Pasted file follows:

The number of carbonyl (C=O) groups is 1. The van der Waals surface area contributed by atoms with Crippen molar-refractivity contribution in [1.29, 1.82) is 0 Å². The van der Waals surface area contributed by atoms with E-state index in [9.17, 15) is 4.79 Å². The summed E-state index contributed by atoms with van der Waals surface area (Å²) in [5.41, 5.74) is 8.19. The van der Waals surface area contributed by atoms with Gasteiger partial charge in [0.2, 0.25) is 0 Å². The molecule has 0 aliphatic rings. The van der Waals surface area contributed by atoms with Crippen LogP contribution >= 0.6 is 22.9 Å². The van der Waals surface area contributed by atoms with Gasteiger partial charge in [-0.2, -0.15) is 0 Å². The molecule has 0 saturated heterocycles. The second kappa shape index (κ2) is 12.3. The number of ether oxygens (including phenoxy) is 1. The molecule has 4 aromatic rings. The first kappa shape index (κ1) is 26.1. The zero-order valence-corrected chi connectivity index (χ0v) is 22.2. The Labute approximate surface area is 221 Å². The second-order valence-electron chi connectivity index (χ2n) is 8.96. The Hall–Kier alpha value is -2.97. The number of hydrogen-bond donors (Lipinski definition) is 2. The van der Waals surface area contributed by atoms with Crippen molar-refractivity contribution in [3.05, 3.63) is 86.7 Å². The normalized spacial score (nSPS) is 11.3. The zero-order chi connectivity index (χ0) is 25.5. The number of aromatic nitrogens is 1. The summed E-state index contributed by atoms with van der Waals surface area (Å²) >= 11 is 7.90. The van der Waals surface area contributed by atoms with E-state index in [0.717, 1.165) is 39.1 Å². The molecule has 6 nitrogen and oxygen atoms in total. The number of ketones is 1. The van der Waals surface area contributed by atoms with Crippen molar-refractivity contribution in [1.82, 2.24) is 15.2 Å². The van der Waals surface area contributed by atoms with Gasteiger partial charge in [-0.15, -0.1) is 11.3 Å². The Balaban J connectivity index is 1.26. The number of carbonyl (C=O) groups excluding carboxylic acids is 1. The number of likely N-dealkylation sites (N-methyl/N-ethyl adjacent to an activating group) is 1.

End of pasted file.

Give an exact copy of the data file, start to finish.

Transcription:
The number of carbonyl (C=O) groups is 1. The van der Waals surface area contributed by atoms with Crippen molar-refractivity contribution in [1.29, 1.82) is 0 Å². The van der Waals surface area contributed by atoms with E-state index in [9.17, 15) is 4.79 Å². The summed E-state index contributed by atoms with van der Waals surface area (Å²) in [5.41, 5.74) is 8.19. The van der Waals surface area contributed by atoms with Gasteiger partial charge in [0.2, 0.25) is 0 Å². The molecule has 0 aliphatic rings. The van der Waals surface area contributed by atoms with Crippen LogP contribution >= 0.6 is 22.9 Å². The van der Waals surface area contributed by atoms with Gasteiger partial charge in [-0.2, -0.15) is 0 Å². The molecule has 0 saturated heterocycles. The second kappa shape index (κ2) is 12.3. The number of ether oxygens (including phenoxy) is 1. The molecule has 4 aromatic rings. The first kappa shape index (κ1) is 26.1. The zero-order valence-corrected chi connectivity index (χ0v) is 22.2. The Labute approximate surface area is 221 Å². The second-order valence-electron chi connectivity index (χ2n) is 8.96. The Hall–Kier alpha value is -2.97. The number of hydrogen-bond donors (Lipinski definition) is 2. The van der Waals surface area contributed by atoms with Crippen molar-refractivity contribution in [3.05, 3.63) is 86.7 Å². The normalized spacial score (nSPS) is 11.3. The zero-order chi connectivity index (χ0) is 25.5. The number of aromatic nitrogens is 1. The summed E-state index contributed by atoms with van der Waals surface area (Å²) >= 11 is 7.90. The van der Waals surface area contributed by atoms with E-state index in [0.717, 1.165) is 39.1 Å². The molecule has 6 nitrogen and oxygen atoms in total. The number of ketones is 1. The van der Waals surface area contributed by atoms with Crippen molar-refractivity contribution in [1.82, 2.24) is 15.2 Å². The van der Waals surface area contributed by atoms with Gasteiger partial charge in [-0.15, -0.1) is 11.3 Å². The Balaban J connectivity index is 1.26. The number of carbonyl (C=O) groups excluding carboxylic acids is 1. The number of likely N-dealkylation sites (N-methyl/N-ethyl adjacent to an activating group) is 1.